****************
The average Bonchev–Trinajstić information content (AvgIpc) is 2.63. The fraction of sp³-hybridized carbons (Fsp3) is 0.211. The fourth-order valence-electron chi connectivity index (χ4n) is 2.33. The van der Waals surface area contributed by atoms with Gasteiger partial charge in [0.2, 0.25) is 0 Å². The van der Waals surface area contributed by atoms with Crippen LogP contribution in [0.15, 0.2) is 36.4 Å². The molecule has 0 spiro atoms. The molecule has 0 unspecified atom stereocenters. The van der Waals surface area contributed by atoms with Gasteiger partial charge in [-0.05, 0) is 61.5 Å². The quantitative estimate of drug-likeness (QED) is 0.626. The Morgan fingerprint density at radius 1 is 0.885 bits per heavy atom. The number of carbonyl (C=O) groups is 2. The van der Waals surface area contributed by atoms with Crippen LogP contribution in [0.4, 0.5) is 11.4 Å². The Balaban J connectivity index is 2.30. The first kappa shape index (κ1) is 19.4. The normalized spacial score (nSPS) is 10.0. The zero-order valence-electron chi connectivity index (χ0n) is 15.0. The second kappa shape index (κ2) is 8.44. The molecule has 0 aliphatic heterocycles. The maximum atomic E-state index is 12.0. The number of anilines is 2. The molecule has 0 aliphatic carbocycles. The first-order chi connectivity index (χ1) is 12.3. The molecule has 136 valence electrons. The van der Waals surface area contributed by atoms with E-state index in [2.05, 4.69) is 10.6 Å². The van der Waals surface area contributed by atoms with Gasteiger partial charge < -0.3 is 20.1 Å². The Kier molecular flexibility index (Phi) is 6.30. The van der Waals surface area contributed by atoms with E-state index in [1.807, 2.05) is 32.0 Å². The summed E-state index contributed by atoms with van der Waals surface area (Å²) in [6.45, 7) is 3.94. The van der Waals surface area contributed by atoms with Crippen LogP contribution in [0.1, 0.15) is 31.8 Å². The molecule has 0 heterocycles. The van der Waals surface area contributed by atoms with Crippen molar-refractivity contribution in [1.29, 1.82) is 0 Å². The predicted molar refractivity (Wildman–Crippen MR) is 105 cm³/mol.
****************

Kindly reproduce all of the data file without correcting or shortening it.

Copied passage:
The average Bonchev–Trinajstić information content (AvgIpc) is 2.63. The fraction of sp³-hybridized carbons (Fsp3) is 0.211. The fourth-order valence-electron chi connectivity index (χ4n) is 2.33. The van der Waals surface area contributed by atoms with Gasteiger partial charge in [0.2, 0.25) is 0 Å². The van der Waals surface area contributed by atoms with Crippen LogP contribution in [0.15, 0.2) is 36.4 Å². The molecule has 0 spiro atoms. The molecule has 0 unspecified atom stereocenters. The van der Waals surface area contributed by atoms with Gasteiger partial charge in [-0.05, 0) is 61.5 Å². The quantitative estimate of drug-likeness (QED) is 0.626. The Morgan fingerprint density at radius 1 is 0.885 bits per heavy atom. The number of carbonyl (C=O) groups is 2. The van der Waals surface area contributed by atoms with Crippen LogP contribution in [0.4, 0.5) is 11.4 Å². The Balaban J connectivity index is 2.30. The first kappa shape index (κ1) is 19.4. The normalized spacial score (nSPS) is 10.0. The zero-order valence-electron chi connectivity index (χ0n) is 15.0. The second kappa shape index (κ2) is 8.44. The molecule has 0 aliphatic heterocycles. The maximum atomic E-state index is 12.0. The number of anilines is 2. The molecule has 0 aliphatic carbocycles. The first-order chi connectivity index (χ1) is 12.3. The molecule has 136 valence electrons. The van der Waals surface area contributed by atoms with E-state index in [2.05, 4.69) is 10.6 Å². The van der Waals surface area contributed by atoms with Gasteiger partial charge < -0.3 is 20.1 Å². The Kier molecular flexibility index (Phi) is 6.30. The van der Waals surface area contributed by atoms with E-state index in [1.807, 2.05) is 32.0 Å². The summed E-state index contributed by atoms with van der Waals surface area (Å²) in [6.45, 7) is 3.94. The van der Waals surface area contributed by atoms with Crippen LogP contribution in [0.1, 0.15) is 31.8 Å². The molecule has 0 heterocycles. The van der Waals surface area contributed by atoms with Crippen molar-refractivity contribution in [1.29, 1.82) is 0 Å². The predicted molar refractivity (Wildman–Crippen MR) is 105 cm³/mol.